Less dust in chicken shed thanks to ionization
Particulate matter is a known problem in broiler farming and to a lesser extent in other livestock houses. A technique for purifying dust from the house air is ionization. Farmers who invest in it can now be eligible for tax breaks. They are proud of VekostarAgri in Deventer. The supplier of ionization lamps and LED lamps that emit "full spectrum" light (daylight) has recently won several innovation prizes. The most recent success is the recognition of ionization with the help of carbon brushes for the so-called Sustainable Animal Husbandry (MDV). Since January 1, the ionization lamps of the company from Deventer have been included. Farmers who install them in their stables score 30 points on the yardstick. A considerable leap, according to a spokesperson for Stichting Milieukeur, who manages the benchmark. "A total of one hundred points is required to meet our particulate matter standard. With these ionization lamps you are already a long way off. "
Points for more sustainable cows
MDV is a certification system for more sustainable stables. Such a shed has (building) technical provisions that reduce the environmental impact and promote the health and welfare of the animals. This includes the emission of ammonia, fire safety, energy consumption and the emission of particulate matter. Each recognized facility is awarded a number of points. If a new barn scores sufficiently high on the yardstick, the farmer is eligible for certain tax benefits (MIA, Vamil and the Green Projects Regulation).
VekostarAgri has incorporated ionization with carbon brushes into low-energy lamps. The lamps produce millions of ions, (negative) electrically charged particles, which bind the dust to it so that it settles on the ground. This leads to a cooler climate in the stable. According to Aad van der Starre, founder, developer and director of VekostarAgri, ionization purifies the air in the house not only from a lot of dust, but also from ammonia and pathogens. This leads to a lower infection pressure. The animals fall ill less quickly, so that fewer antibiotics are needed. Research that he had carried out on poultry farmers revealed that broilers in a shed with ionization lamps needed less feed, died less prematurely and had a higher final weight than animals in a shed without those lamps. Laying hens were found to lay more eggs in a similar study. The technology is also included on the MDV for other animal species, including pigs, dairy cows, veal calves and goats.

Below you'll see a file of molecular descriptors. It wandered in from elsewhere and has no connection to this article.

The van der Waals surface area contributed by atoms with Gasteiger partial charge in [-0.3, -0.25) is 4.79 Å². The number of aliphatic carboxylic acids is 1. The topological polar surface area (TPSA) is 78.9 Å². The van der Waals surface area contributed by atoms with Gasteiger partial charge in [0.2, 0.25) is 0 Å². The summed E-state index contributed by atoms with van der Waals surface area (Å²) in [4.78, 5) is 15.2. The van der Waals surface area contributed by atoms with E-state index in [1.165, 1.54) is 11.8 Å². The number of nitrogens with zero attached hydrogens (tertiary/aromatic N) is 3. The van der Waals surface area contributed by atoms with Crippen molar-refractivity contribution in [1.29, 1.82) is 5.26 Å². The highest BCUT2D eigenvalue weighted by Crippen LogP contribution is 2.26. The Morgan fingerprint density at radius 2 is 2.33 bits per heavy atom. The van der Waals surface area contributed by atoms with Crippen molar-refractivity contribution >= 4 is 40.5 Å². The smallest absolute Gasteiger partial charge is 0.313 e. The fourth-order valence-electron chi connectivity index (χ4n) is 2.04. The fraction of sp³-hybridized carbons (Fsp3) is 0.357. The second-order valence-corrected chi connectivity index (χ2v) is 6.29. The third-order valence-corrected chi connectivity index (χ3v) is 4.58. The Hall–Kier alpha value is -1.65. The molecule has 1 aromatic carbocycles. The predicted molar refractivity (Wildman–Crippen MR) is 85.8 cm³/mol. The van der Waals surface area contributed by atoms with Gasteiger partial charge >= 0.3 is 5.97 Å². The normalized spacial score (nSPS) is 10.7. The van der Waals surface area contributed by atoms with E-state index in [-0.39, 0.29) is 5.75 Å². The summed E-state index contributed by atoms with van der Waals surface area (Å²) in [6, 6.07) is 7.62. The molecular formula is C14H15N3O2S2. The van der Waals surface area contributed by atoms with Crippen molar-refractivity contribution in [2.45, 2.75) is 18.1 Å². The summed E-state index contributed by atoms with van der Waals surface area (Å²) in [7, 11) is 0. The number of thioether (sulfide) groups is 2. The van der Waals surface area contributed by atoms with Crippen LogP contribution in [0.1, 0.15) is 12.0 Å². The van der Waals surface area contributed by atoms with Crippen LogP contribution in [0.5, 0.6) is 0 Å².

Visibly less particulate matter in the stables
Broiler farmer Wim Beltman from Lettele in Overijssel has almost a year of experience with the ionization lamps. Beltman owns two companies, where he keeps a total of 400,000 broiler chickens, including 80,000 free-range chickens. For the latter, he built two new stables last year, in which he installed VekostarAgri LED lighting and ionization lamps. "We have visibly less particulate matter in the stables. Such a stable is 112 meters long; when I am in the front, I can see the rear wall well. In the past I would have had to ventilate a lot for that, "says the poultry farmer. An additional advantage, according to Beltman, is that he needs to heat the stables less. "Heat accumulates in the ridge. Because the dust settles, the heat also pulls downwards.” Beltman thinks that he is still working too short with the technology to be able to say that ionization has a beneficial effect on health and feed intake by the chicks. "In any case, it does not have a negative effect." According to Van der Starre, director of the Apeldoorn supplier, the ionization lamps now hang in more than 200 stables, especially in chicken stables. The investment for the farmer is between 7500 and 10,000 euros, depending on the surface of the barn.